“It cannot work behind closed doors, as its first-priority role should be a technological service that is integrated with traditional industries. In this process, blockchain technology can continually be upgraded.”

A wider audience

Integrating blockchain with traditional businesses and industries will, most importantly, let it reach a wider audience.

The value of the blockchain market is estimated to be USD 550 million this year. While the size of the industry is rapidly increasing, it is hardly comparable to already established industries.

For example, Linfinity aims to provide blockchain-based solutions for the supply chain to make the supply chain industry more transparent and secure. The global supply chain management market size is worth around USD 14 billion now, making it 25 times as large as the entire blockchain market.

Hence, when Linfinity integrates blockchain into supply chain management, it opens up blockchain to a whole new paradigm of possibilities and business use-cases. By combining blockchain effectively with pre-existing technologies to help traditional businesses, it brings blockchain directly to the masses, rather than having blockchain stay within specific circles.

The blockchain process of transacting and storing information on a decentralised, distributed ledger yields many benefits for enterprise application data. That makes supply chain management a good use case—a consortium of stakeholders in a supply chain can own, operate and enforce rules for their own shared blockchain.

Combine with other technologies

Blockchain itself should be used sparingly, where it is needed. The ample cryptography which blockchains employ also make them slow. That provides another reason to reconsider off-chain processing and storage alternatives.

In order to maximise its effectiveness and applicability to enterprise scenarios, it needs to be used together with other pre-existing great technologies.

Lian said, “Making blockchain more widespread requires a process. Simply relying on the technology itself is unproductive.”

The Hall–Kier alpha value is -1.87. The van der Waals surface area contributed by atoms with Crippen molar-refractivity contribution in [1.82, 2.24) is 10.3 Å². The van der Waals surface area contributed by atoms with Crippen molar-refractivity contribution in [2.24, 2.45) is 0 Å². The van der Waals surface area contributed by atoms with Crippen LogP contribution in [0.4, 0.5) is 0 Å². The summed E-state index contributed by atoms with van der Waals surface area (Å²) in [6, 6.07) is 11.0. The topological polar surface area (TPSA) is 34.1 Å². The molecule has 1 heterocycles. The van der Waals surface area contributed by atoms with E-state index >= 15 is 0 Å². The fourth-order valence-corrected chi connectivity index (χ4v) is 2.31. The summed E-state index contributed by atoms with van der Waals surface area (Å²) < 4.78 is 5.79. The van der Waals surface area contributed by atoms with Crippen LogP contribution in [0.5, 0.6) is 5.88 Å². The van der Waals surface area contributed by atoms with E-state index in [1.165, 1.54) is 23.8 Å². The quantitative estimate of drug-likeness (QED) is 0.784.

“Linfinity combines blockchain with Artificial Intelligence and the Internet of Things (IoT). We also focus on the demands of businesses and consumers, so we can speed up the commercialisation of blockchain.”

Besides, having data from the supply chain recorded onto blockchain, Linfinity plans to use other technologies, such as Artificial Intelligence, to conduct real time analysis and to magnify the value of supply chain data.

It will then be able to provide innovative value-add services such as smart energy monitoring, smart sales monitoring, and predictive maintenance.

For blockchain world to expand its reach to the wider world, blockchain companies need to proactively step out. Having access to wider markets and amplifying blockchain’s effectiveness aside, that is the only way blockchain can truly enhance the world.





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Blockchain Commercialization: Business Should Take the Leading Position

The FINWISE Hong Kong Summit was held at the L’ hotel Nina et Convention Centre,Hong Kong from 10th to 11th. Linfinity CEO Anndy Lian was invited to attend the summit and delivered a keynote speech.

“The emergence of blockchain has provided unlimited imagination for many traditional industries, but for now, there are still lots of problems to be solved in this field.” Anndy said in his speech, “The true value of blockchain technology, first of all, should be used as a service, implanted into the traditional industry, and constantly improved in the integration with the traditional industry.”

“This requires a process, but simply relying on blockchain is not enough. In terms of anti-counterfeiting solution in the supply chain industry, we also need to work with Artificial Intelligence (AI) and Internet of Things (IoT), and the business appeals of company and consumer also need to be considered thoroughly. To accelerate the commercialization of blockchain technology, business should take the leading position.”